On September 13th, in a cozy event hosted by Drawn and Quarterly, renowned author Mona Awad celebrated the release of her latest novel, Rouge. The Montreal-born writer’s fourth book might also be the one that hits the closest to home: the city features heavily in the childhood flashbacks of its central character, Mirabelle. Awad read an excerpt before discussing the book with fellow author Heather O’Neill and taking questions from the audience. Fans packed the room, sitting on the floor, gathering on couches, and spilling into the entryway. While there were readers of all ages present, it was clear that young women made up the majority of the room, an audience Awad has captivated thanks to her relatable explorations of female friendships and the complexity of womanhood. Rouge leans into these themes more than ever as Mirabelle navigates life after her mother’s death and what that means for their difficult relationship.
Featuring “enchanted” mirrors, an “evil snow queen,” and a skincare-obsessed main character whose complexion literally becomes whiter and “fairer” over the course of mysterious spa treatments, Rouge is clearly a Snow White pastiche. As Mirabelle grapples with the complexes she developed in childhood around race, femininity, and beauty, Awad problematizes the cultural connection between fairness as whiteness and fairness as beauty. The author explains:
“She lives in a fairytale world. And it’s a very western fairytale world, where beauty is equated with whiteness, or at least it certainly was for her. And I just think that’s so important in a book where somebody’s literally obsessed with their skin… how race might figure into that obsession.”
She also discussed how utilizing the structure of fairytales can be creatively freeing and how these stories give power to the powerless.
“They’re all about feeling powerless and then, you know, through a story, finding your way through. Even when they’re fantastic, even when there’s a fantasy involved or a wish fulfillment, that wish is laying there, in the reality of that powerlessness, in a really raw way I think. And so I love that—I love stories that use the surreal to reveal us in very real ways.”
Awad and host Heather O’Neill then had a lengthy conversation about how beauty culture, specifically online beauty tutorials, inspired Mirabelle’s obsessive daily skincare habits.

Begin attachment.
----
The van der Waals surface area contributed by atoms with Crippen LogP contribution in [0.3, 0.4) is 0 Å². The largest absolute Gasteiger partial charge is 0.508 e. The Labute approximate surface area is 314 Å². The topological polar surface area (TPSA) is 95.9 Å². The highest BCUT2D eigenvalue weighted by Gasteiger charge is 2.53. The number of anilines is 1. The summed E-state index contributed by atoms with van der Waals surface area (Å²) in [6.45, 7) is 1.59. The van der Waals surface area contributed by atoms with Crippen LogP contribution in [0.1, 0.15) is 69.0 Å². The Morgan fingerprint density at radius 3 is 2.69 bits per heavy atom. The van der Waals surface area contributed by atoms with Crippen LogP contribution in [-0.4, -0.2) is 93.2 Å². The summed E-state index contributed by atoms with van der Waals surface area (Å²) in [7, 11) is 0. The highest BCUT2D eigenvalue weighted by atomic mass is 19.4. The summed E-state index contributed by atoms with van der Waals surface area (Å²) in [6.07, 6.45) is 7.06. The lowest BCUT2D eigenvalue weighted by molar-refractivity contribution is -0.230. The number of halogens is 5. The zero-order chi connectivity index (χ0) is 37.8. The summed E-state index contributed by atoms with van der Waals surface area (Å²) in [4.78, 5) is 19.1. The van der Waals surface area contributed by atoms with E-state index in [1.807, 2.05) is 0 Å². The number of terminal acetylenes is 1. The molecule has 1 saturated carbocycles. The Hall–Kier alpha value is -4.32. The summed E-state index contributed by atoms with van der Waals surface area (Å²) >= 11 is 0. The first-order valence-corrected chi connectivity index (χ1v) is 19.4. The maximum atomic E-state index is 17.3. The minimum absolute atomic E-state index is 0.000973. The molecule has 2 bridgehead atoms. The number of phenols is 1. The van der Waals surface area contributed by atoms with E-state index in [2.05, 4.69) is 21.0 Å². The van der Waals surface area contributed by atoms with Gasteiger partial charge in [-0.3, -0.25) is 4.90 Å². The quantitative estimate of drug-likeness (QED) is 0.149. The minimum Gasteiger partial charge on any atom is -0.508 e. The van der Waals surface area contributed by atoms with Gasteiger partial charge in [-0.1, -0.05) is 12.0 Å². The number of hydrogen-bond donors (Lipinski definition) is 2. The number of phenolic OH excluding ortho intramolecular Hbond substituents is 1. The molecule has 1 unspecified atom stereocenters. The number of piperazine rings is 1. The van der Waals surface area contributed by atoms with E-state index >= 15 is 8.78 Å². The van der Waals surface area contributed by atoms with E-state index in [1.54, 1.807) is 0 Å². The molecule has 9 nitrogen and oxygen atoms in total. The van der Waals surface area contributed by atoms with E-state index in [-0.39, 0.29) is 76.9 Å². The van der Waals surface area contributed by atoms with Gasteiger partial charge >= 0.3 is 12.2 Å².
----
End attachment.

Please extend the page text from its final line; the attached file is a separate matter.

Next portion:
“This person with flawless skin is telling you, in a really hypnotic voice, to take care of yourself, you know? And their skin is literally glowing, well it does a lot of things to you. I was enchanted, but other feelings come up too. […] You can argue that obsession, mirror reflections are a kind of vanity. I don’t know that it is. I think it’s just a recognition of your existence―maybe even a recognition at the very same time of your mortality. And then an anxiety, that you will one day not be there.”
Lit in red and wearing red strappy heels of her own―just like the magic shoes of Mirabelle’s mother, Noelle―Mona Awad looked the part of the main character whose childhood was creatively influenced by her own. The author had a calm and settled presence that commanded the room, and confidence despite her timid demeanour. That confidence is to be expected of someone who writes from such honest experiences: her previous novels Bunny and All’s Well are inspired by her time in a graduate English program and her own history of chronic illness, respectively. “To me fiction is more exciting―it’s like wearing a mask at a party…you can have more fun. And I also find that I can be more honest with that mask on, than when it’s off, you know? That’s when I really tell the truth.”
Rouge is on sale now. You can read our review here.